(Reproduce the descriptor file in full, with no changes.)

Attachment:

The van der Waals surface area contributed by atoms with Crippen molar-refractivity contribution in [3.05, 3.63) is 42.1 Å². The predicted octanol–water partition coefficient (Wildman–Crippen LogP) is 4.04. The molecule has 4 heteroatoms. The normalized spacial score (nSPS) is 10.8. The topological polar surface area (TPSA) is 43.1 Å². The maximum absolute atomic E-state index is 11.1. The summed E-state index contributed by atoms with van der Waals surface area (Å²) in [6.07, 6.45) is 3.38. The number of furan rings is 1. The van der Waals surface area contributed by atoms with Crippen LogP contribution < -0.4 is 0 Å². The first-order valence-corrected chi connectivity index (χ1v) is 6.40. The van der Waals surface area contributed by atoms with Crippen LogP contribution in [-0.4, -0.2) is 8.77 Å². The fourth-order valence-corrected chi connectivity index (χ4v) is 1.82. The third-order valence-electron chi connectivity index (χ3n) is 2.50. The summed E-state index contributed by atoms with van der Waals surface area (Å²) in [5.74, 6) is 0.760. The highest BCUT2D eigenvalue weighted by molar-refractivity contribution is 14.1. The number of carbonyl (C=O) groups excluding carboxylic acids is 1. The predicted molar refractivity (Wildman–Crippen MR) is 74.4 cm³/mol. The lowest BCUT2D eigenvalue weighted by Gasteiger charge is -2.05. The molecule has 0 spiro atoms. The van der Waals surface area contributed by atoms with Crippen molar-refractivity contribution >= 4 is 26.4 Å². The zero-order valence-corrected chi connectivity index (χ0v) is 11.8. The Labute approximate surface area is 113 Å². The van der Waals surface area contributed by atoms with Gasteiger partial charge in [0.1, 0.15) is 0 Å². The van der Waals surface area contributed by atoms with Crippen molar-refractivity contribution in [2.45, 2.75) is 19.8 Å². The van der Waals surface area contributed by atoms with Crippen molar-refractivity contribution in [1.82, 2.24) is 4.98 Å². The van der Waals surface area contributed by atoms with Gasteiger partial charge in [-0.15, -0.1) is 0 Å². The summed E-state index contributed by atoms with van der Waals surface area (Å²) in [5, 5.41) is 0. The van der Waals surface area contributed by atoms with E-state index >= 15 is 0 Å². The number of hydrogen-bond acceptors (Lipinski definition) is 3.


The van der Waals surface area contributed by atoms with Crippen molar-refractivity contribution in [3.05, 3.63) is 42.1 Å². The predicted octanol–water partition coefficient (Wildman–Crippen LogP) is 4.04. The molecule has 4 heteroatoms. The normalized spacial score (nSPS) is 10.8. The topological polar surface area (TPSA) is 43.1 Å². The maximum absolute atomic E-state index is 11.1. The summed E-state index contributed by atoms with van der Waals surface area (Å²) in [6.07, 6.45) is 3.38. The number of furan rings is 1. The van der Waals surface area contributed by atoms with Crippen LogP contribution < -0.4 is 0 Å². The first-order valence-corrected chi connectivity index (χ1v) is 6.40. The van der Waals surface area contributed by atoms with Crippen LogP contribution in [-0.4, -0.2) is 8.77 Å². The fourth-order valence-corrected chi connectivity index (χ4v) is 1.82. The third-order valence-electron chi connectivity index (χ3n) is 2.50. The summed E-state index contributed by atoms with van der Waals surface area (Å²) in [5.74, 6) is 0.760. The highest BCUT2D eigenvalue weighted by molar-refractivity contribution is 14.1. The number of carbonyl (C=O) groups excluding carboxylic acids is 1. The predicted molar refractivity (Wildman–Crippen MR) is 74.4 cm³/mol. The lowest BCUT2D eigenvalue weighted by Gasteiger charge is -2.05. The molecule has 0 spiro atoms. The van der Waals surface area contributed by atoms with Crippen molar-refractivity contribution >= 4 is 26.4 Å². The zero-order valence-corrected chi connectivity index (χ0v) is 11.8. The Labute approximate surface area is 113 Å². The van der Waals surface area contributed by atoms with Gasteiger partial charge in [0.1, 0.15) is 0 Å². The van der Waals surface area contributed by atoms with Crippen molar-refractivity contribution in [2.45, 2.75) is 19.8 Å². The van der Waals surface area contributed by atoms with Crippen molar-refractivity contribution in [1.82, 2.24) is 4.98 Å². The van der Waals surface area contributed by atoms with Gasteiger partial charge in [-0.15, -0.1) is 0 Å². The summed E-state index contributed by atoms with van der Waals surface area (Å²) in [5, 5.41) is 0. The van der Waals surface area contributed by atoms with E-state index >= 15 is 0 Å². The number of hydrogen-bond acceptors (Lipinski definition) is 3.